Global stocks dipped on Friday and the dollar weakened for the first time in eight sessions after a disappointing U.S. payrolls report added to concerns that the world economy was slowing.
Global economic growth worries remained on the front burner as data in China showed exports shrank 20.7 percent in February from a year earlier while imports fell 5.2 percent.
Help on the trade front to stem any slowdown did not appear to be on the horizon as White House trade adviser Clete Willems said on Friday that Trump administration officials have not made any new plans to send a team to China for face-to-face trade talks, although negotiators have made progress.
U.S. ambassador to China Terry Branstad told the Wall Street Journal that the two sides have yet to set a date for a summit as neither feels a deal is imminent.
Compounding concerns was a U.S. payrolls report that fell well short of expectations, although other measures within the report were strong, sending mixed signals to investors.
"You look at the headline and then you dig under the numbers and you say some of this doesn’t make sense, let’s look at the three-month average because that is more of a stable number," said JJ Kinahan, chief market strategist at TD Ameritrade in Chicago.
"Everyone is going to turn back and say let’s look at China and what happened there last night - bad exports and the ambassador saying we are not as close as we thought, and that is really the story of the day."
The Dow Jones Industrial Average fell 90.37 points, or 0.35 percent, to 25,382.86, the S&P 500 lost 13.3 points, or 0.48 percent, to 2,735.63 and the Nasdaq Composite dropped 26.95 points, or 0.36 percent, to 7,394.52.
The February data out of Beijing and mixed payrolls numbers came on the heels of a move by the European Central Bank to slash growth forecasts as it unveiled a new round of policy stimulus on Thursday.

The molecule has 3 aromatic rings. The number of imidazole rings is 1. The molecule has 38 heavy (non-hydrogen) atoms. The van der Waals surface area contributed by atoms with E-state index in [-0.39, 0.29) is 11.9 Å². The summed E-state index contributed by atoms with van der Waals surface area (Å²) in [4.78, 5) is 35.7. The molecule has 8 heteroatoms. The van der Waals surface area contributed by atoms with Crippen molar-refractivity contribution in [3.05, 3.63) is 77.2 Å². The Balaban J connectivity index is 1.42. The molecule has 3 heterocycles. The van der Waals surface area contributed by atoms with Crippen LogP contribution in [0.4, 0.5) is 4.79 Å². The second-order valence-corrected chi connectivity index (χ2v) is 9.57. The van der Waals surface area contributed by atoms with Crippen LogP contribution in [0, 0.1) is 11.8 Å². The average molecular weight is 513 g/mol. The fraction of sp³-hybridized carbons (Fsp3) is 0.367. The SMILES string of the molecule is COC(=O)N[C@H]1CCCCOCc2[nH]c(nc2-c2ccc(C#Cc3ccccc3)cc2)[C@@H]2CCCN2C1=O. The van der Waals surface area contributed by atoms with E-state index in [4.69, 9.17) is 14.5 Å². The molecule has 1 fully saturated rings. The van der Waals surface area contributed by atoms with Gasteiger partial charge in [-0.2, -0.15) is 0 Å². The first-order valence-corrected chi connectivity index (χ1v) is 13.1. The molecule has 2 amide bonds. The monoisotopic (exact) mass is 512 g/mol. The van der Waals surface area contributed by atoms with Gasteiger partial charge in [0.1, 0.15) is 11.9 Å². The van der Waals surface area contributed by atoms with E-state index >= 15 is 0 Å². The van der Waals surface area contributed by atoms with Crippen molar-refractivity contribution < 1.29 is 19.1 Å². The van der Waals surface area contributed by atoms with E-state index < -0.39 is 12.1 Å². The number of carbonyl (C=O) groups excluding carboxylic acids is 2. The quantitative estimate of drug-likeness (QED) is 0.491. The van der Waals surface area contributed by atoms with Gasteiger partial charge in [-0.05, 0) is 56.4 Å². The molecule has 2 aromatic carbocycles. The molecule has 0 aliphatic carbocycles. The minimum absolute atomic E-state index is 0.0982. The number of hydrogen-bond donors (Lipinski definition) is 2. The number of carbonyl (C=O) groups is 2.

The worries knocked European stock markets lower where the STOXX 600 index was poised for its biggest daily percentage drop in a month.
The pan-European STOXX 600 index lost 0.78 percent and MSCI`s gauge of stocks across the globe shed 0.70 percent. MSCI`s index was on pace for its worst week since late December.
Even with the lack of clarity around the jobs report, the dollar weakened for the first time in eight sessions. The Swedish crown fell to a 16-year low as the Riksbank joined its central bank counterparts in Europe and Canada in adopting a cautious outlook.
The dollar index fell 0.35 percent, with the euro up 0.43 percent to $1.124.
U.S. Treasury debt yields were modestly higher and relatively stable in the wake of the payrolls report. Benchmark 10-year notes last fell 2/32 in price to yield 2.6411 percent, from 2.636 percent late on Thursday.
The growth worries, along with surging U.S. oil supply, dented oil prices. U.S. crude fell 2.33 percent to $55.34 per barrel and Brent was last at $64.82, down 2.23 percent on the day.
(This article has not been edited by Zeebiz editorial team and is auto-generated from an agency feed.)
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